Surgeon General Vivek Murthy stopped just short of outright saying Fox News is killing people with COVID-19 misinformation on Sunday, telling CNN that conservative media’s anti-vaccine rhetoric is “having a real cost that can be measured in lives lost.”
With COVID-19 cases and hospitalizations surging across the nation among the unvaccinated, prompting some areas to reimpose coronavirus restrictions and mask mandates, the White House sounded the alarm on the impact misinformation is having on the administration’s vaccination campaign and mitigation efforts.
White House press secretary Jen Psaki, for instance, said last week that Facebook is not doing enough to push back against false claims on its platform, noting that prominent social media accounts responsible for the vast majority of anti-vaccine content all remained active on the platform. President Joe Biden took it even further.
“They're killing people -- I mean they're really, look, the only pandemic we have is among the unvaccinated,” he said on Friday. “And they're killing people.”
Murthy, for his part, issued an advisory last week that social media disinformation is a “serious threat to public health” and “American lives are at risk” due to the flood of anti-vax content. And with the Biden administration saying it’s pressing Facebook and others to crack down on disinformation, conservatives have cried foul, claiming this is an attack on free speech.
Appearing on CNN’s State of the Union, Murthy doubled down on his warning about COVID-19 misinformation, pushing back on Facebook’s complaint that the White House is looking for a “scapegoat” amid rising coronavirus cases.
“My concern is that we’re not seeing nearly enough progress here,” the surgeon general said on Sunday. “And that’s one of the reasons I issued this advisory. It’s not entirely about the tech companies. I issued this advisory to call the entire country to action. Technology companies have an important role, particularly when it comes to being transparent with the public about how much misinformation is flowing in their sites.”
Anchor Dana Bash took that opportunity to note that while false claims about coronavirus have been prevalent on social media, right-wing media and Fox News have also consistently fearmongered about the safety and efficacy of vaccines for months now. (According to liberal media watchdog Media Matters, for example, nearly 60 percent of Fox News’ recent vaccination segments included claims that undermined vaccination efforts.)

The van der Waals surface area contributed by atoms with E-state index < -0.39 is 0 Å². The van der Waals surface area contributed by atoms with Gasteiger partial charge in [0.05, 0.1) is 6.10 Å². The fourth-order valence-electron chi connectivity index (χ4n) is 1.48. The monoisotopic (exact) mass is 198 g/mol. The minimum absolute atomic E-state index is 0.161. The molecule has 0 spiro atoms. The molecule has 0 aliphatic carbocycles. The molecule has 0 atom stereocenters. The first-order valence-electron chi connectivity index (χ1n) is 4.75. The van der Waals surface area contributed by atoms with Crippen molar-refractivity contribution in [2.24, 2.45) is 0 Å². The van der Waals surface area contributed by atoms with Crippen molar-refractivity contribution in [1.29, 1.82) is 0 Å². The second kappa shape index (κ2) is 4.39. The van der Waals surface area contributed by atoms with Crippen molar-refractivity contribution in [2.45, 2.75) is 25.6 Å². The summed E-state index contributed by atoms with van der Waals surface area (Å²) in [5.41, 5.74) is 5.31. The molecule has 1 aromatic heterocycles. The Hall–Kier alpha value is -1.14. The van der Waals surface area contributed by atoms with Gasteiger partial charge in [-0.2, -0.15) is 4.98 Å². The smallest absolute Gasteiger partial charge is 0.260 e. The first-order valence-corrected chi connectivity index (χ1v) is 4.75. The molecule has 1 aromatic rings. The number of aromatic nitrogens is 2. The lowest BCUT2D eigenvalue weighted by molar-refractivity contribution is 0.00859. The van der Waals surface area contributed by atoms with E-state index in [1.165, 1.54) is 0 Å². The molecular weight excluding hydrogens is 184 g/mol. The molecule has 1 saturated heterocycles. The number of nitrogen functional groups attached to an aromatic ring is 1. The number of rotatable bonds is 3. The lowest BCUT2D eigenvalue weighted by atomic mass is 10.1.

“President Biden did accuse social media platforms of killing people,” Bash declared. “Do you think conservative media, like Fox News, are doing the same? Are they killing people, too, with the rhetoric you just heard?”
Carefully wording his response, Murthy noted that “all of us” have a responsibility to “share the truth” about what science and facts dictate about the virus and vaccines, adding that “we are going to ultimately put people at risk” if we don’t. At the same time, the surgeon general strongly suggested that right-wing media is costing lives by peddling anti-vaccine content.
“That is my great worry, Dana,” he sighed. “People all across our country, and I hear from folks all the time, who are struggling to make decisions about their health. After this very difficult year we’ve been through, people deserve to have access to accurate information.”
Murthy continued: “They deserve to hear that from their leaders, from the media. They deserve to see that on platforms online. They need that information to be able to make decisions to protect themselves and their families. That’s the least we can do for them. And my worry is that all of this is misinformation that’s floating around, it’s having a real cost that can be measured in lives lost and that is just tragic.”
While seemingly pointing the finger at conservative media personalities for contributing to the death rate among unvaccinated Americans, Murthy still did not go as far as the nation’s top infectious disease expert did over the weekend when it came to laying the blame at Fox’s feet.
“If we had had the pushback that we do on certain media, I don’t think it would have been possible at all not only to eradicate polio, we probably would still have smallpox, and we probably would still have polio in this country if we had the kind of false information that’s being spread now,” Dr. Anthony Fauci insisted on Saturday.